Hope you’re enjoying the spring so far and gearing up for some great summer shows! This week, I’m answering your questions about submitting to festivals and working with a publicist.
Question one: Having worked on a festival, I know how many applications you get and a little about what to send out to such places (and radio stations et al) from the ones I chose to listen to with what time I had. But what advice would you give to make sure YOURS is the demo that gets listened to?
Great question. First, and most importantly, consider the timing. Give yourself enough time to plan in advance and really make your submission count.
Next, consider your audience. Are you a really good fit for the festival? Is your genre usually well represented at this event? If so, I’d say relationships are key. Get to know the right people (those that book the festival) well in advance. Ask them what they look for when choosing the music. Each festival is looking for something a little different, so any insight you can get from the source will give you a great advantage.
When formally submitting to the festival, use the knowledge you obtained to tailor your submission package to their needs. Make sure that the materials you send in align with the look and feel of the festival. Remember your unique selling points. What makes you stand out? What makes you interesting and unique? Remember your elevator pitch. Convey all of these things to the organizers in your pitch materials.
Ultimately, the people responsible for choosing artists at a festival should be able to pick your submission out of a pile because your materials sound, look and feel like you should already be playing there. Make yourself a good fit.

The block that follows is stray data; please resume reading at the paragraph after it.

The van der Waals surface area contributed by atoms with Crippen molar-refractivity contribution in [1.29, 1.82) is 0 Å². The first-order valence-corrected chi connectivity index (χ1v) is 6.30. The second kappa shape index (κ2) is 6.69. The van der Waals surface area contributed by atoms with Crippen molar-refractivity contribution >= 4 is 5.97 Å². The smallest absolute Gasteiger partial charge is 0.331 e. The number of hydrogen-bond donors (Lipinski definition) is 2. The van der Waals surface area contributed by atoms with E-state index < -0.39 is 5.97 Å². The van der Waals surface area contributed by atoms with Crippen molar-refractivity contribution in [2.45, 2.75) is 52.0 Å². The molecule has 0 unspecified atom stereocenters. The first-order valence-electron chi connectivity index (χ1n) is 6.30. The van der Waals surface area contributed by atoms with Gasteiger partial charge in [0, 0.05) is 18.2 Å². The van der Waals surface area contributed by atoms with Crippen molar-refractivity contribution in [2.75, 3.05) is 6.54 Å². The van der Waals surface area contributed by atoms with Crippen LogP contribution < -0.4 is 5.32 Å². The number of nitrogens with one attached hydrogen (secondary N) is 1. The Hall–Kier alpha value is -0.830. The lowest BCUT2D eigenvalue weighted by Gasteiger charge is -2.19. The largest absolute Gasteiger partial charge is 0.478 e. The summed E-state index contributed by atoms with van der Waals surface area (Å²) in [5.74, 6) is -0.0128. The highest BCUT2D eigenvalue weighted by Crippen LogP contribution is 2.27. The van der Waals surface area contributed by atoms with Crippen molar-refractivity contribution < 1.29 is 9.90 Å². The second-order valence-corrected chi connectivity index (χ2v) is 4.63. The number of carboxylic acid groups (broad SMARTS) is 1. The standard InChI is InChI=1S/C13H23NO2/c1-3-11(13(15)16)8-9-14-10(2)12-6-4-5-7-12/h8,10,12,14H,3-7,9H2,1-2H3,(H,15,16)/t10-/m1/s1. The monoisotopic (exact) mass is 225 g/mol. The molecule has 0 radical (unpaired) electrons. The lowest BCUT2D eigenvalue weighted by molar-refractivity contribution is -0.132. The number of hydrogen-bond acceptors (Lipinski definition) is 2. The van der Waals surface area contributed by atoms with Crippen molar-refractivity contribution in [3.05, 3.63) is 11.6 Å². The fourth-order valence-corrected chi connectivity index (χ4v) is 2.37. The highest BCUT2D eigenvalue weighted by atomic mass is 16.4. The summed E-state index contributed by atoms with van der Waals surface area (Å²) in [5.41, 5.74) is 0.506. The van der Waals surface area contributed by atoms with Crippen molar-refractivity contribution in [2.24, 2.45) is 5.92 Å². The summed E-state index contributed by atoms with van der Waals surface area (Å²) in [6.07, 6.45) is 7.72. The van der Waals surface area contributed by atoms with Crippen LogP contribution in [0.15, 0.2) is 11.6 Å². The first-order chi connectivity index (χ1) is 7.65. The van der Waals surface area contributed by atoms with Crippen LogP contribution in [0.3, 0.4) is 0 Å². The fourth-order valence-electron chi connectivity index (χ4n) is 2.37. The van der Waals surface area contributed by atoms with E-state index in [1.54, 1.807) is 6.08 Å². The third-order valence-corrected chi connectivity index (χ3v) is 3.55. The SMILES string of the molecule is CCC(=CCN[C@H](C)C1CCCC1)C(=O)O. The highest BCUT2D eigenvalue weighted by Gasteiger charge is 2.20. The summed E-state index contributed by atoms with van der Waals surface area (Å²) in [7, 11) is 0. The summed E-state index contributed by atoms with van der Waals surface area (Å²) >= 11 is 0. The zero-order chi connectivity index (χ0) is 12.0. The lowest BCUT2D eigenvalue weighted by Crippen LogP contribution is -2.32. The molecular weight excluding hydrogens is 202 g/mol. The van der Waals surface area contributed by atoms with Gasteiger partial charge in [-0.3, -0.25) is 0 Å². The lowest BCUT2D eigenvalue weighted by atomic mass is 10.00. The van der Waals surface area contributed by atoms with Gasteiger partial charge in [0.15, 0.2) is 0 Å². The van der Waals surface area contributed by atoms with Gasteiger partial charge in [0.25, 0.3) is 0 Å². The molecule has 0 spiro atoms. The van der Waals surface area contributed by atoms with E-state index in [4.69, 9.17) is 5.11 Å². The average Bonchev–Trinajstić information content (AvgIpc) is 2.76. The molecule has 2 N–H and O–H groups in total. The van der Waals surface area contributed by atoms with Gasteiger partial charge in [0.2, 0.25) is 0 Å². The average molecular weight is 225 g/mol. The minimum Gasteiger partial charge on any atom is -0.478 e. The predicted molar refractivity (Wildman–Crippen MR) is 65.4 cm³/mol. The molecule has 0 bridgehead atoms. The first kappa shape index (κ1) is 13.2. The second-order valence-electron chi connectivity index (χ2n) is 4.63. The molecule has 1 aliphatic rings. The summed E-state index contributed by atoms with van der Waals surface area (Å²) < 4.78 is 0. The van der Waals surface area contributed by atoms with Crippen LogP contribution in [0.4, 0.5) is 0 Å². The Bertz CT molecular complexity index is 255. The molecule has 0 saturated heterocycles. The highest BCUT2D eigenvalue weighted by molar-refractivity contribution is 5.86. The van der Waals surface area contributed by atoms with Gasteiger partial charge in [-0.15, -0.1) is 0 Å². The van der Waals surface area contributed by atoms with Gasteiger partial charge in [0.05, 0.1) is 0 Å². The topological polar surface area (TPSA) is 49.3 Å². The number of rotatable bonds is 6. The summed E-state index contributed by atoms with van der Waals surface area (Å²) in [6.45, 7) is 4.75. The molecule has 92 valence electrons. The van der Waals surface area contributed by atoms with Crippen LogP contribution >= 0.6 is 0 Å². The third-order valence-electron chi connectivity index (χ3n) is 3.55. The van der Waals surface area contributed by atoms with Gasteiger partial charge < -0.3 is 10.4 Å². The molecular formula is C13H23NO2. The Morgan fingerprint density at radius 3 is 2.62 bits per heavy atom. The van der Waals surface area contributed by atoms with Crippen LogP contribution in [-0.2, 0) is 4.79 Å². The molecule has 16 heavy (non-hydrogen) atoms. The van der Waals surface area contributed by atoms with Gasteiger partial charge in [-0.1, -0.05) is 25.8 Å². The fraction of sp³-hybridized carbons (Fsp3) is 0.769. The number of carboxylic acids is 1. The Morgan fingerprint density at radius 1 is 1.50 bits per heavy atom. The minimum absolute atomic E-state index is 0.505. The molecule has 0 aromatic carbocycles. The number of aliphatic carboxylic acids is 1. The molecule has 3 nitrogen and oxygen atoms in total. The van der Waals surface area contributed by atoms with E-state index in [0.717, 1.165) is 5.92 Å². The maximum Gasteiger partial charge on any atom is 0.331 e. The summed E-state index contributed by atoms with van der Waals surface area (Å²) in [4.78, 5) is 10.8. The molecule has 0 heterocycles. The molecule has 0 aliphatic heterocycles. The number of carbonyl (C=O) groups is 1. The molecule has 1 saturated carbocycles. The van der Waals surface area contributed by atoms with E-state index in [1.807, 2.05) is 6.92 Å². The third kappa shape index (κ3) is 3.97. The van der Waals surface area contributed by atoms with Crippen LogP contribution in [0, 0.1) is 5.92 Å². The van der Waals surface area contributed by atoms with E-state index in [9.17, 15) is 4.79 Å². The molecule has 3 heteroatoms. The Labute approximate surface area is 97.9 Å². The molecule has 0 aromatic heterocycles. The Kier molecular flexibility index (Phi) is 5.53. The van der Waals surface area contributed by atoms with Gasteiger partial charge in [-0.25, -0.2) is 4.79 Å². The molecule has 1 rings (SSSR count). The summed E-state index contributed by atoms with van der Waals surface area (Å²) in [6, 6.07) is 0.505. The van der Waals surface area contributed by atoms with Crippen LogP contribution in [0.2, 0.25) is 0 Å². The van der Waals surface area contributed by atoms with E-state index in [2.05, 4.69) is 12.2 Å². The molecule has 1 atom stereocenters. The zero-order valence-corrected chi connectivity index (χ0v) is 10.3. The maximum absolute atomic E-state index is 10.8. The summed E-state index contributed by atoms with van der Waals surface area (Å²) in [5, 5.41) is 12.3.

Question two: I just hired a publicist to help me with my album release. What do I need to do, as a client, to make sure our campaign runs smoothly?
The best thing you can do for yourself is communicate with your publicist, and do so in a timely manner. I highly recommend setting up a weekly “check-in” call with your publicist so he or she can update you on their progress and so you can update them on any news you have.
Remember to tell your publicist what you’re up to, even if you don’t think it’s interesting. Often, artists downplay their work when it’s actually something really cool and newsworthy. It seems obvious, but don’t forget to tell your publicist the big things, too, like new show dates, your release date, single release date, etc. And keep them in the loop when things change.
It’s also incredibly important to understand that working with a publicist doesn’t mean that your job is done. You need to continue to be your own best advocate and help spread the word just as much as you did before. It’s highly likely (and good) that you and your publicist have completely different networks. So continue to reach out yours. And whatever you do, you must respond to any question that your publicist has in a relatively fast manner.
What do you think? Have you been accepted to a festival? Have you worked with a publicist? I’d love to hear your thoughts and questions for future posts!
Up next: How to cross promote with other bands & musicians.